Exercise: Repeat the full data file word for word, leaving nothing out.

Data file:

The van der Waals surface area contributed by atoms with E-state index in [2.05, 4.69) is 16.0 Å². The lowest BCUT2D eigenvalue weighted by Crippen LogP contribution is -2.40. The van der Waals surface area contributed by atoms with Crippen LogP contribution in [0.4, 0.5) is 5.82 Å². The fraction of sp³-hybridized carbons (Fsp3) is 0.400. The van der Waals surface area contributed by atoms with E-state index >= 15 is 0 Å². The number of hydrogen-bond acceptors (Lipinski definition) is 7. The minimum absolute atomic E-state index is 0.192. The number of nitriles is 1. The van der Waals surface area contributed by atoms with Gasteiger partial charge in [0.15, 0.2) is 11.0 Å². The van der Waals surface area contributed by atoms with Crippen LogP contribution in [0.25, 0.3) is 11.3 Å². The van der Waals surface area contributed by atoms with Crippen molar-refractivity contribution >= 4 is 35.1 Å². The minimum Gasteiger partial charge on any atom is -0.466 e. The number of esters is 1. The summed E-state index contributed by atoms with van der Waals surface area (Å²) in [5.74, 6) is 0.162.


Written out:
The van der Waals surface area contributed by atoms with E-state index in [2.05, 4.69) is 16.0 Å². The lowest BCUT2D eigenvalue weighted by Crippen LogP contribution is -2.40. The van der Waals surface area contributed by atoms with Crippen LogP contribution in [0.4, 0.5) is 5.82 Å². The fraction of sp³-hybridized carbons (Fsp3) is 0.400. The van der Waals surface area contributed by atoms with E-state index >= 15 is 0 Å². The number of hydrogen-bond acceptors (Lipinski definition) is 7. The minimum absolute atomic E-state index is 0.192. The number of nitriles is 1. The van der Waals surface area contributed by atoms with Gasteiger partial charge in [0.15, 0.2) is 11.0 Å². The van der Waals surface area contributed by atoms with Crippen LogP contribution in [0.25, 0.3) is 11.3 Å². The van der Waals surface area contributed by atoms with Crippen molar-refractivity contribution >= 4 is 35.1 Å². The minimum Gasteiger partial charge on any atom is -0.466 e. The number of esters is 1. The summed E-state index contributed by atoms with van der Waals surface area (Å²) in [5.74, 6) is 0.162.